In 2003, a dozen of experts and NGOs members launched a specific training organisation for human rights defenders, called ‘Geneva for Human Rights – Global Training’ (GHR). The UN, ILO, UNESCO and regional (governmental) organisations had adopted an array of general principles, declarations and conventions on specific rights and a variety of violations. Multiple treaty bodies, mechanisms and special procedures had been set-up to monitor States’ compliance with their obligations. But, using this system was becoming a complex matter for those in the regions. Training them was crucial.
Our first General Assemblies defined concrete objectives. The international system had to be reinforced, but the main problem was the growing gap between international decisions and the realities: domestic implementation had to be the core objective of our training. As human rights have to be realized by the country itself, strengthening national protection mechanisms and capacities had to be a priority. GHR would train all those involved in the promotion and protection. But, the main partners were the defenders, victims, witnesses and their organizations, who constitute the major engine for UN Special procedures, treaty bodies and UPR, with their reliable information and essential proposals. Our training would focus on the use of the international system, and on the elaboration of the best strategies at domestic, regional and international levels to bolster domestic implementation.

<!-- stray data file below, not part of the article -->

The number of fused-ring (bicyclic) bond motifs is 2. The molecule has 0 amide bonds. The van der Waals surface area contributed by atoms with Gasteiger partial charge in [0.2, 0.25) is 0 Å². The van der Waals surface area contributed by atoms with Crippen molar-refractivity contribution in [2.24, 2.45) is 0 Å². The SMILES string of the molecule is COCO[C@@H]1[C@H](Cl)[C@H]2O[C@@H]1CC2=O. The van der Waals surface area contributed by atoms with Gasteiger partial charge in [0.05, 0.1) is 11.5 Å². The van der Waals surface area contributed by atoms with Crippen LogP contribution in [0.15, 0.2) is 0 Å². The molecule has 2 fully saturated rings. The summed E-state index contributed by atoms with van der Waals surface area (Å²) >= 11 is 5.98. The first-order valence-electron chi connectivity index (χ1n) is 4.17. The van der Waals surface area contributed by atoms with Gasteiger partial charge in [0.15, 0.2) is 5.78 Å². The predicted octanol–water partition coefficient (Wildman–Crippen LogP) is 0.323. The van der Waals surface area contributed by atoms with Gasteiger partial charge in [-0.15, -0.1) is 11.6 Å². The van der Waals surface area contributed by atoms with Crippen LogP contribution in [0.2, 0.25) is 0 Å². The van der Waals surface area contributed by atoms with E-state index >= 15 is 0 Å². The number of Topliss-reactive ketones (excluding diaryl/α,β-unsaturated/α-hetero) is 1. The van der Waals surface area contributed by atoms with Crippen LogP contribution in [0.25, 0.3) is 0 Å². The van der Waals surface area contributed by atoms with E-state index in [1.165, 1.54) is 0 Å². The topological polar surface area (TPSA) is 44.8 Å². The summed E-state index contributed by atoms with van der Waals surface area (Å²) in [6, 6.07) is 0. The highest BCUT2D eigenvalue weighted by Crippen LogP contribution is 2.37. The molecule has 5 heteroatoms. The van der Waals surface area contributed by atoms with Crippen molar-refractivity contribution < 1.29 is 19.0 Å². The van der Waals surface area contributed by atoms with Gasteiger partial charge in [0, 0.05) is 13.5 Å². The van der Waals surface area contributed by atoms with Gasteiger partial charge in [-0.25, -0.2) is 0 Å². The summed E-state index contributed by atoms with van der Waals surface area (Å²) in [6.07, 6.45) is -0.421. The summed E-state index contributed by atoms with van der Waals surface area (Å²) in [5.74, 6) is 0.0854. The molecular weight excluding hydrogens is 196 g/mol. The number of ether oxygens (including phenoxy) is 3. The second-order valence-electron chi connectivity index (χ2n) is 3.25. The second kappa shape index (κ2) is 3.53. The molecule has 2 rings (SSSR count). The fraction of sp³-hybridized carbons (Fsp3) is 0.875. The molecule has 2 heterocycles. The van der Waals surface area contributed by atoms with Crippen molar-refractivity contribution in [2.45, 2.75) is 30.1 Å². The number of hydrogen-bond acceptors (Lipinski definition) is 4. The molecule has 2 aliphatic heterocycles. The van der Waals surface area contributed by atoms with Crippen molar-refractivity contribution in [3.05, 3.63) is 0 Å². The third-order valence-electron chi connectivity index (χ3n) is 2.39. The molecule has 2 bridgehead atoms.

GHR has four programmes: the Global Training Programme (GTP), with a diversity of courses, the Geneva Advocacy Programme (GAP), with advocacy priorities on procedures, themes and countries, the Implementation Programme (INP), with a series of projects to ensure the realization of human rights, and the Programme of Human Rights Policy Studies (HPS) to support GHR training and initiatives, by monitoring international human rights negotiations, covering all meetings of UN human rights bodies, analyzing the main trends, undertaking in-depth studies, and informing our trainers and partners in the field.
The studies of GHR
In the HPS Programme, we undertook Human Rights Studies on the priority issues of defenders in the field, such as enforced disappearances; transitional justice; indigenous peoples’ rights; religious freedom; racism and racial discrimination on the UN agenda; and the strategies of hardliner states in the UN human rights bodies. For years, our main studies focused on the core teaching of GHR, namely the UN Special procedures and treaty bodies.